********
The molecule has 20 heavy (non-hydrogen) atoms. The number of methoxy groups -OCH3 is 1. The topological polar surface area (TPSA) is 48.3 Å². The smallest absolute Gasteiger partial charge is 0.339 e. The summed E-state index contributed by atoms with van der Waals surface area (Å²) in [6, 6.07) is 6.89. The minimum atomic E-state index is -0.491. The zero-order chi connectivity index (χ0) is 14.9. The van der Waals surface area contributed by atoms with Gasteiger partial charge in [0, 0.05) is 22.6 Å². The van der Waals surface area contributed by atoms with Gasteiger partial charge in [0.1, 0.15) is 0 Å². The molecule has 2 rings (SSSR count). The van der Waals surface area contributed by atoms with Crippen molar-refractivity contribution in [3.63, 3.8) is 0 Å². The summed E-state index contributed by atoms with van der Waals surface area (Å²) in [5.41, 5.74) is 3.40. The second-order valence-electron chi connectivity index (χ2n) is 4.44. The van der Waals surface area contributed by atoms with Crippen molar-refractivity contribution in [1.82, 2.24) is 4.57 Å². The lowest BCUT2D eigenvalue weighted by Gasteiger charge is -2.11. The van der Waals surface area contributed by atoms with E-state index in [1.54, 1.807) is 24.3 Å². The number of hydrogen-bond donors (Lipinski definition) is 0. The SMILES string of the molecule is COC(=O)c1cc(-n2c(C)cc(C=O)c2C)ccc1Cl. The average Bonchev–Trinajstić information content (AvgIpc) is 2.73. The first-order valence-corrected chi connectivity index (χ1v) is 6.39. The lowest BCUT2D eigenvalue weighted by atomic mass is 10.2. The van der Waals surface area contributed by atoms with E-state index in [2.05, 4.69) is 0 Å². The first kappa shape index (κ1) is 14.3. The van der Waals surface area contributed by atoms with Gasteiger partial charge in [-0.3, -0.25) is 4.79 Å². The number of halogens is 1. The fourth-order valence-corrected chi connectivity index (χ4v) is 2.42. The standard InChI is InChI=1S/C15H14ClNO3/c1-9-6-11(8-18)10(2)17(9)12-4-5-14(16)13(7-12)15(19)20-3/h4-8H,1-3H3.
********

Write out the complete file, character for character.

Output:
The molecule has 20 heavy (non-hydrogen) atoms. The number of methoxy groups -OCH3 is 1. The topological polar surface area (TPSA) is 48.3 Å². The smallest absolute Gasteiger partial charge is 0.339 e. The summed E-state index contributed by atoms with van der Waals surface area (Å²) in [6, 6.07) is 6.89. The minimum atomic E-state index is -0.491. The zero-order chi connectivity index (χ0) is 14.9. The van der Waals surface area contributed by atoms with Gasteiger partial charge in [0, 0.05) is 22.6 Å². The van der Waals surface area contributed by atoms with Gasteiger partial charge in [0.1, 0.15) is 0 Å². The molecule has 2 rings (SSSR count). The van der Waals surface area contributed by atoms with Crippen molar-refractivity contribution in [3.63, 3.8) is 0 Å². The summed E-state index contributed by atoms with van der Waals surface area (Å²) in [5.41, 5.74) is 3.40. The second-order valence-electron chi connectivity index (χ2n) is 4.44. The van der Waals surface area contributed by atoms with Crippen molar-refractivity contribution in [1.82, 2.24) is 4.57 Å². The lowest BCUT2D eigenvalue weighted by Gasteiger charge is -2.11. The van der Waals surface area contributed by atoms with E-state index in [1.54, 1.807) is 24.3 Å². The number of hydrogen-bond donors (Lipinski definition) is 0. The SMILES string of the molecule is COC(=O)c1cc(-n2c(C)cc(C=O)c2C)ccc1Cl. The average Bonchev–Trinajstić information content (AvgIpc) is 2.73. The first-order valence-corrected chi connectivity index (χ1v) is 6.39. The lowest BCUT2D eigenvalue weighted by atomic mass is 10.2. The van der Waals surface area contributed by atoms with E-state index in [2.05, 4.69) is 0 Å². The first kappa shape index (κ1) is 14.3. The van der Waals surface area contributed by atoms with Gasteiger partial charge in [-0.3, -0.25) is 4.79 Å². The number of halogens is 1. The fourth-order valence-corrected chi connectivity index (χ4v) is 2.42. The standard InChI is InChI=1S/C15H14ClNO3/c1-9-6-11(8-18)10(2)17(9)12-4-5-14(16)13(7-12)15(19)20-3/h4-8H,1-3H3.